Kevin Brennan: 'being in government is about walking the walk'

The new Minister for the Third Sector reveals an open mind on policy, a deep suspicion of the Conservatives, and says support for the sector will not be cut back in this spending round.

Kevin Brennan
Kevin Brennan

"I'm a fairly mellow individual," declares new charities minister Kevin Brennan, as he reclines on the sofa in his spacious office. "If a charming young person wants to come and have a conversation with me, I don't mind too much."

He was talking about chuggers rather than journalists, but it is fair to say that Brennan's general demeanour seems as affable as that of his predecessor and fellow former teacher Phil Hope.

Many in the sector were surprised and disappointed when Hope moved on during October's reshuffle, particularly given that Brennan's only professional experience of the sector was working for social enterprise Cwmbran Community Press in the early 1980s and handing out grants to community organisations as a Cardiff city councillor in the 1990s. This relative lack of experience might explain the open-mindedness he professes on many policy questions.

The perception that he was installed only to keep the Office of the Third Sector hot seat warm for his Tory shadow, Nick Hurd, has been undermined by Labour's revival in the opinion polls after the recent economic meltdown.

But won't the downturn affect funding for the sector? Not according to Brennan. He says money already committed to the sector for the current three-year spending period is safe. He also insists there could be an opportunity for organisations "concerned with public good" to profit from the "era of new economic responsibility".

As for the Conservatives, he admits Hurd is a "very nice guy", but dismisses the Tory Party's overtures to the sector as a superficial rebranding exercise. "Opposition is about talking the talk: government is about walking the walk," he says. "It is tough in government, but if you look back on our record there has been huge progress.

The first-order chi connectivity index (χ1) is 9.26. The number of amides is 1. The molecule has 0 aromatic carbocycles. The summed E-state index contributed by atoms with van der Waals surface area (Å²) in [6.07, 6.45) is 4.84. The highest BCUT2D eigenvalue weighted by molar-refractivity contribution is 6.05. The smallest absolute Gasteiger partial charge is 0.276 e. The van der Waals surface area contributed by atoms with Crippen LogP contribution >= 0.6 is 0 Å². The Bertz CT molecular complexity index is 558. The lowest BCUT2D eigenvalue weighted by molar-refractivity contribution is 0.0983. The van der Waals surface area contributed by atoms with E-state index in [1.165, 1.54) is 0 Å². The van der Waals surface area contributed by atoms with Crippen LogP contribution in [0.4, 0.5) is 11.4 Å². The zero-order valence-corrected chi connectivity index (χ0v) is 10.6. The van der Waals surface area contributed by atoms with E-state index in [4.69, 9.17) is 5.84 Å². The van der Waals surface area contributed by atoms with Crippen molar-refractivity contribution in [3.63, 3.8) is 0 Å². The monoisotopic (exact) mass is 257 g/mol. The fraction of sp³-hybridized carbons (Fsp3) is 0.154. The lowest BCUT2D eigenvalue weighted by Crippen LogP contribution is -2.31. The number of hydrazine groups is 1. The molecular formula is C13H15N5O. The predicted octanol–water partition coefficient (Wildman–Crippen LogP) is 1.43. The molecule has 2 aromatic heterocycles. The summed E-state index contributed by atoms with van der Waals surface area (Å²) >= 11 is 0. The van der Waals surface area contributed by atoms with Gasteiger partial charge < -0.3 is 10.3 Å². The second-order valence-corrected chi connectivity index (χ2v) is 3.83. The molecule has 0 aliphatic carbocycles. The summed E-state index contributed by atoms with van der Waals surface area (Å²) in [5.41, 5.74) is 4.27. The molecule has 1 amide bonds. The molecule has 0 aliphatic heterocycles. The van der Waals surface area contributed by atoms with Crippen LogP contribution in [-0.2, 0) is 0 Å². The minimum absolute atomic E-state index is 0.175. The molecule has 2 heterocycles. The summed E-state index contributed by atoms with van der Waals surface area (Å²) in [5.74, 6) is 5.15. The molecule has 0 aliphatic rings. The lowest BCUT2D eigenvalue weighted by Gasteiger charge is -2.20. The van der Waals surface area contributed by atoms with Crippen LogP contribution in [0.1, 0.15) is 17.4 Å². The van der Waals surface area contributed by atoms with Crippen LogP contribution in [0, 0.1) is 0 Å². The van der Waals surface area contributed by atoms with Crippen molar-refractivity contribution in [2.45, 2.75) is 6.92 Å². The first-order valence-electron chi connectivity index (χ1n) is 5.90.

"My genuine fear is that if the Tories got into power they would make real cuts in public spending. They might well look to the sector to deliver things, but not necessarily with the funding attached. For Labour, it's not a one-night stand. Beware of being hugged by a Tory."

He says an indicator of the Conservatives' real feelings towards the sector is their "reluctance" to allow the sector to campaign. Former shadow charities minister Greg Clark criticised the new Charity Commission guidelines that allow charities to campaign as long as it is not their "sole or continuing activity" for opening the door to political pressure groups becoming charities.

Brennan is equivocal on whether charities should be allowed to devote themselves to political campaigning, claiming it is up to the commission to decide whether Amnesty International, for example, should be allowed to register as a charity. "We have no plans to change the law," he adds.

Nor does he think politicians should have been more precise about what constitutes public benefit when drawing up the Charities Act 2006 - although there is a glint of antagonism in his eye when the subject of Eton's charitable status comes up. "I went to a very different kind of school," he says. "The original purpose of Eton was to educate poor children, rather than provide most members of the shadow cabinet."

He talks up the role of a "rejuvenated" Compact but won't be drawn on whether it should be made statutory after the recent consultation. "It will be interesting to see what (Commissioner for the Compact) Sir Bert Massie recommends," he says.

As for Brennan's own charitable activities, he cites his championing of muscular dystrophy charity Parent Project UK, set up by one of his Cardiff West constituents. He also says he supports the Catholic Church, but is unwilling to divulge any other charities he donates to. "I don't want to get into trouble," he explains.

On the basis of the straight bat he wields in his first major interview, his mellowness seems unlikely to be shaken by any sharp calls from Number 10.

Rapid turnover

Labour's voluntary sector ministers have lasted an average of 17 months

  • Kevin Brennan: Appointed October 2008
  • Phil Hope: 15 months, July 2007-October 2008. Announced £130m Grassroots Grants scheme
  • Ed Miliband: 14 months, May 2006-July 2007. Headed new Office of the Third Sector in the Cabinet Office
  • Paul Goggins: 12 months, May 2005-May 2006. Oversaw progress to Charities Bill
  • Fiona MacTaggart: 23 months, June 2003-May 2005. Launched Futurebuilders and ChangeUp
  • Lord Filkin: 12 months, June 2002-June 2003. Relaunched Active Community Unit
  • Angela Eagle: 11 months, July 2001-June 2002. Launched review of law that led to 2006 Charities Act
  • Paul Boateng: 33 months, October 1998-July 2001. Oversaw creation of the Active Community Unit
  • Alun Michael: 17 months, May 1997-October 1998. Launched the Compact


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